Paris attacks: The global consequences

Terrorists strike at a sensitive time in the history of France and Europe
Image of Gideon Rachman

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Every New Yorker and Londoner will instinctively understand what Parisians are going through this morning: a combination of shock, horror, disorientation and fear for the future.

Yet the memory of the terror attacks of 2001 in New York and 2005 in London also demonstrates the resilience of great cities. They can bounce back from acts of terror, with surprising speed and vigour. To say that terrorists will not “beat Paris” is not a statement of defiance. It is simply a statement of fact.

Paris is a city whose history, often violent and shocking, is ever present. There are memories of revolutions, massacres, wars and occupation everywhere — not just in museums, but in street names and in the very architecture of the city. Through it all, Paris has become a byword for beauty, serenity and creativity.

But while there can be no doubt that Paris will bounce back, it is also true that this attack comes at a particularly sensitive moment in the history of both France and Europe.

It was just 10 months ago that Paris was the victim of the murderous attacks at Charlie Hebdo magazine and on a Jewish supermarket that brought millions out on to the streets in defiant demonstration. But the death toll from these latest attacks is much higher. The fact that a second wave has come so soon after the Charlie Hebdo atrocity will also heighten the sense of insecurity.

The immediate political questions concern French involvement in the Middle East, as well as the impact of the attack on next month’s regional elections. The terrorists are reported to have shouted comments about the war in Syria. France launched its first air strikes on the militant jihadis of Isis in Syria in September, and has been involved in bombing raids on the group in Iraq for many months. It is highly unlikely that President François Hollande will respond to the terror attacks by calling off French involvement in the war on Isis. Indeed, in the short term, an intensification of military involvement is more likely.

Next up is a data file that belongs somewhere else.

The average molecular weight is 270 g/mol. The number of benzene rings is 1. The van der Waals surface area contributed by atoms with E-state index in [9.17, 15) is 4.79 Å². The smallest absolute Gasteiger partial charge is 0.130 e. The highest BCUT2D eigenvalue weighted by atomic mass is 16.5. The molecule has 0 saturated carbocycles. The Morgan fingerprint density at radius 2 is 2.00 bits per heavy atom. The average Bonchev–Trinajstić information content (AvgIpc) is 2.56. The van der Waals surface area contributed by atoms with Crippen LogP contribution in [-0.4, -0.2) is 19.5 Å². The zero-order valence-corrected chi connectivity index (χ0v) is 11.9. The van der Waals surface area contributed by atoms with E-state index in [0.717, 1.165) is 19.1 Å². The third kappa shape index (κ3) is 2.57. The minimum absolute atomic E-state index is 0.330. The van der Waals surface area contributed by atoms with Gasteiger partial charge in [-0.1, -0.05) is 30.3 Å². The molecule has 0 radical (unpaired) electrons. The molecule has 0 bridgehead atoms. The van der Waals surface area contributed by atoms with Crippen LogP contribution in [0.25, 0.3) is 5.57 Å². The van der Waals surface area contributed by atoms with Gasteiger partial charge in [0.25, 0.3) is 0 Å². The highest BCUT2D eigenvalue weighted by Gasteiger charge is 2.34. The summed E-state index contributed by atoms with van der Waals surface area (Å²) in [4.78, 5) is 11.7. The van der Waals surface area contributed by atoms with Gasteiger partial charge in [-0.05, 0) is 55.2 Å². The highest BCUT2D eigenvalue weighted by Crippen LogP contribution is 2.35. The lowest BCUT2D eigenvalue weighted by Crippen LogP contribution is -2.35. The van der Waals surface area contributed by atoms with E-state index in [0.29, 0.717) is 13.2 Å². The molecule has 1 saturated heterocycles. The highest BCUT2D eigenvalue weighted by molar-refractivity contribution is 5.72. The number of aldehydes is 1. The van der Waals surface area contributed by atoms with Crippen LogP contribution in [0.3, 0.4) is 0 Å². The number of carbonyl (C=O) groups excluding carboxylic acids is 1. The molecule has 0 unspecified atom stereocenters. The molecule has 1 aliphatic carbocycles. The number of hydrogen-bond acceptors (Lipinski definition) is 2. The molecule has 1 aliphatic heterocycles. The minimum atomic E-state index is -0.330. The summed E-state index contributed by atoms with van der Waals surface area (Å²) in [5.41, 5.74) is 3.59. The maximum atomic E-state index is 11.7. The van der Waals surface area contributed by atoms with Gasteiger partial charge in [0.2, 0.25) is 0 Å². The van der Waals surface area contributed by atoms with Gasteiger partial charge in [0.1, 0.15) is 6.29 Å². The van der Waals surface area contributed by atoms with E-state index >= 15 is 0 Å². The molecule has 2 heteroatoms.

The reaction of French voters in next month’s regional elections will be watched closely. Opinion polls were already suggesting that Marine Le Pen, leader of the far-right National Front, will win in the Nord-Pas-de-Calais region; her niece, Marion Maréchal-Le Pen, has also topped some polls in the Provence region in the south. The National Front, which has a long history of hostility to Muslim immigration and which has also argued for the restoration of frontier controls, may well benefit in the aftermath of the attacks. Some of its arguments were, in any case, already seeping into the discourse of the traditional centre-right parties.

The terror attacks in Paris also come at a time when Europe is in the midst of a “migrant crisis”. With Germany set to receive more than 1m refugees this year — most of them from the war-torn Middle East — the domestic pressure on Angela Merkel, the German chancellor, to close her country’s borders to new migrants was already mounting. Even before the Paris attacks, Sweden — which has taken more migrants per head than any other EU country — had announced a partial closure of its borders to new refugees, albeit as a temporary measure. In the aftermath of Paris, Ms Merkel will surely be tempted to take a similar measure, easing the political and social pressure on her government. But she will also be aware of the dangerous knock-on effects such an action could have on Balkan countries further down the migrant route.

The precise origins of the terrorists (which are not yet known as I write on Saturday morning) will certainly change the post-attack debate. However, if and when the assumed connection to Islamist terror movements is fleshed out, the debate over western policy in the Middle East will intensify but will not necessarily be clarified.

One possible consequence would be for western policy to focus even more tightly on the defeat of the jihadis of Isis while playing down subsidiary goals, such as the removal of President Bashar al-Assad of Syria. But France has been at the forefront of those countries arguing that Mr Assad is at the centre of the problem of Syria. A complete reversal of the anti-Assad policy seems unlikely in the coming weeks.

What is more likely is that policy will evolve in the coming months, as the impact, lessons and sheer shock of the Paris terror attacks is absorbed.

gideon.rachman@ft.com

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